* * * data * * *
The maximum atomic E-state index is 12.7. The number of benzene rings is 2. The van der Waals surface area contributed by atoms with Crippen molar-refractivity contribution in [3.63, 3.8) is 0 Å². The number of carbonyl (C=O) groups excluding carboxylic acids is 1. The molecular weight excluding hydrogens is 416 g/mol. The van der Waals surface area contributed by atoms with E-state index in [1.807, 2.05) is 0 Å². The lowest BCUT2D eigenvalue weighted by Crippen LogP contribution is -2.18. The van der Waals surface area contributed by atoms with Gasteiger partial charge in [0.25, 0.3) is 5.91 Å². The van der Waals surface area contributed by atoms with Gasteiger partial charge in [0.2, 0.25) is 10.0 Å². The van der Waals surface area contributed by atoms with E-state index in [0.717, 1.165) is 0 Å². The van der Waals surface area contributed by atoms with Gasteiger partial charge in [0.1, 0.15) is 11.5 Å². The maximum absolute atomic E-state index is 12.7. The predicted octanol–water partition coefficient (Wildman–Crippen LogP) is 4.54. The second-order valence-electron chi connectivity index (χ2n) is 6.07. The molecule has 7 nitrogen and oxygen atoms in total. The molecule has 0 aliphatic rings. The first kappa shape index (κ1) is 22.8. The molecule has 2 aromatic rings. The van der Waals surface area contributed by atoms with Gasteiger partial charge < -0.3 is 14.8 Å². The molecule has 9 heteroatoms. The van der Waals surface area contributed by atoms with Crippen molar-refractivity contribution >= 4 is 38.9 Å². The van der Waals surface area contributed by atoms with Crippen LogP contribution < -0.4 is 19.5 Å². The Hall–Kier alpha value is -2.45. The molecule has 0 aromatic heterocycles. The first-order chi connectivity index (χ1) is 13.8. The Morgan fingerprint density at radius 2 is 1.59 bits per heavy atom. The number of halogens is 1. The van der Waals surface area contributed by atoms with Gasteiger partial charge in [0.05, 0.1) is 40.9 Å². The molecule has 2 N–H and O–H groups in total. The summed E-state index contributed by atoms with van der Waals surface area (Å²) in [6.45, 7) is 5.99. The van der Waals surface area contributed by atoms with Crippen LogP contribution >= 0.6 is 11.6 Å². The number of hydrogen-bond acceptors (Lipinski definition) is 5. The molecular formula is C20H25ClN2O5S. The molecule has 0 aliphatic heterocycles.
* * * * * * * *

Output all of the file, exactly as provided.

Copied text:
The maximum atomic E-state index is 12.7. The number of benzene rings is 2. The van der Waals surface area contributed by atoms with Crippen molar-refractivity contribution in [3.63, 3.8) is 0 Å². The number of carbonyl (C=O) groups excluding carboxylic acids is 1. The molecular weight excluding hydrogens is 416 g/mol. The van der Waals surface area contributed by atoms with E-state index in [1.807, 2.05) is 0 Å². The lowest BCUT2D eigenvalue weighted by Crippen LogP contribution is -2.18. The van der Waals surface area contributed by atoms with Gasteiger partial charge in [0.25, 0.3) is 5.91 Å². The van der Waals surface area contributed by atoms with Gasteiger partial charge in [0.2, 0.25) is 10.0 Å². The van der Waals surface area contributed by atoms with E-state index in [0.717, 1.165) is 0 Å². The van der Waals surface area contributed by atoms with Gasteiger partial charge in [0.1, 0.15) is 11.5 Å². The maximum absolute atomic E-state index is 12.7. The predicted octanol–water partition coefficient (Wildman–Crippen LogP) is 4.54. The second-order valence-electron chi connectivity index (χ2n) is 6.07. The molecule has 7 nitrogen and oxygen atoms in total. The molecule has 0 aliphatic rings. The first kappa shape index (κ1) is 22.8. The molecule has 2 aromatic rings. The van der Waals surface area contributed by atoms with Gasteiger partial charge < -0.3 is 14.8 Å². The molecule has 9 heteroatoms. The van der Waals surface area contributed by atoms with Crippen molar-refractivity contribution >= 4 is 38.9 Å². The van der Waals surface area contributed by atoms with Crippen LogP contribution < -0.4 is 19.5 Å². The Hall–Kier alpha value is -2.45. The molecule has 0 aromatic heterocycles. The first-order chi connectivity index (χ1) is 13.8. The Morgan fingerprint density at radius 2 is 1.59 bits per heavy atom. The number of halogens is 1. The van der Waals surface area contributed by atoms with Gasteiger partial charge in [0.05, 0.1) is 40.9 Å². The molecule has 2 N–H and O–H groups in total. The summed E-state index contributed by atoms with van der Waals surface area (Å²) in [6.45, 7) is 5.99. The van der Waals surface area contributed by atoms with Crippen LogP contribution >= 0.6 is 11.6 Å². The number of hydrogen-bond acceptors (Lipinski definition) is 5. The molecular formula is C20H25ClN2O5S. The molecule has 0 aliphatic heterocycles.